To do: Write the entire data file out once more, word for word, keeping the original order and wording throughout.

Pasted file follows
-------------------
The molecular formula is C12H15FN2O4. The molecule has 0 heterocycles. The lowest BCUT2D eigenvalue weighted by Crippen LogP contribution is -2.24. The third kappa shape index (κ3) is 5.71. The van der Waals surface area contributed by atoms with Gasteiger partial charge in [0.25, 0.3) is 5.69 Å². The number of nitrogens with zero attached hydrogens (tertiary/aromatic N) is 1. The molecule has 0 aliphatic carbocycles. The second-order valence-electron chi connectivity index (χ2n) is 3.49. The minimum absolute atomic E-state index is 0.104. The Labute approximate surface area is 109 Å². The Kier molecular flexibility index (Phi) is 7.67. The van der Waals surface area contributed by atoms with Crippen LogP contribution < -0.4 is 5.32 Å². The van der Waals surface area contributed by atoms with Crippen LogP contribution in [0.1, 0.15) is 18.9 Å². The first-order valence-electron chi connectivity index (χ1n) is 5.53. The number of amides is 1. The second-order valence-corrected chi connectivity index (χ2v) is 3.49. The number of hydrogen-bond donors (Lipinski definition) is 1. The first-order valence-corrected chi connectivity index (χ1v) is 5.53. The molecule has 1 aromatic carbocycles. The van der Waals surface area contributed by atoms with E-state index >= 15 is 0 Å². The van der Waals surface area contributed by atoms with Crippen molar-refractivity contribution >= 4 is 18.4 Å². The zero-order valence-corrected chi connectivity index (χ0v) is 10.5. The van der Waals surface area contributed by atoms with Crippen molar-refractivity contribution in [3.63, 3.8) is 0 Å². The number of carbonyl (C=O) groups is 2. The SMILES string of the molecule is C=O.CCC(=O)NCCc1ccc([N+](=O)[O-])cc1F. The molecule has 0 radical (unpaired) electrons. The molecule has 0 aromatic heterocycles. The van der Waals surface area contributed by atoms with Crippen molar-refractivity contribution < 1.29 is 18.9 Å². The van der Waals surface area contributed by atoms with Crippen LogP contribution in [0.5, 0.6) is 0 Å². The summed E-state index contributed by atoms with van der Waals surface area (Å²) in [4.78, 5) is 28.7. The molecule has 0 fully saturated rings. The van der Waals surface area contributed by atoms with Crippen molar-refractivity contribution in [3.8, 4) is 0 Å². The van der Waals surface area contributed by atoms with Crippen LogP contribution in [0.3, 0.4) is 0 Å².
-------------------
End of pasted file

The molecular formula is C12H15FN2O4. The molecule has 0 heterocycles. The lowest BCUT2D eigenvalue weighted by Crippen LogP contribution is -2.24. The third kappa shape index (κ3) is 5.71. The van der Waals surface area contributed by atoms with Gasteiger partial charge in [0.25, 0.3) is 5.69 Å². The number of nitrogens with zero attached hydrogens (tertiary/aromatic N) is 1. The molecule has 0 aliphatic carbocycles. The second-order valence-electron chi connectivity index (χ2n) is 3.49. The minimum absolute atomic E-state index is 0.104. The Labute approximate surface area is 109 Å². The Kier molecular flexibility index (Phi) is 7.67. The van der Waals surface area contributed by atoms with Crippen LogP contribution < -0.4 is 5.32 Å². The van der Waals surface area contributed by atoms with Crippen LogP contribution in [0.1, 0.15) is 18.9 Å². The first-order valence-electron chi connectivity index (χ1n) is 5.53. The number of amides is 1. The second-order valence-corrected chi connectivity index (χ2v) is 3.49. The number of hydrogen-bond donors (Lipinski definition) is 1. The first-order valence-corrected chi connectivity index (χ1v) is 5.53. The molecule has 1 aromatic carbocycles. The van der Waals surface area contributed by atoms with E-state index >= 15 is 0 Å². The van der Waals surface area contributed by atoms with Crippen molar-refractivity contribution >= 4 is 18.4 Å². The zero-order valence-corrected chi connectivity index (χ0v) is 10.5. The van der Waals surface area contributed by atoms with Crippen molar-refractivity contribution in [3.63, 3.8) is 0 Å². The number of carbonyl (C=O) groups is 2. The SMILES string of the molecule is C=O.CCC(=O)NCCc1ccc([N+](=O)[O-])cc1F. The molecule has 0 radical (unpaired) electrons. The molecule has 0 aromatic heterocycles. The van der Waals surface area contributed by atoms with Crippen molar-refractivity contribution < 1.29 is 18.9 Å². The van der Waals surface area contributed by atoms with Crippen LogP contribution in [0.5, 0.6) is 0 Å². The summed E-state index contributed by atoms with van der Waals surface area (Å²) in [4.78, 5) is 28.7. The molecule has 0 fully saturated rings. The van der Waals surface area contributed by atoms with Crippen molar-refractivity contribution in [3.8, 4) is 0 Å². The van der Waals surface area contributed by atoms with Crippen LogP contribution in [0.3, 0.4) is 0 Å².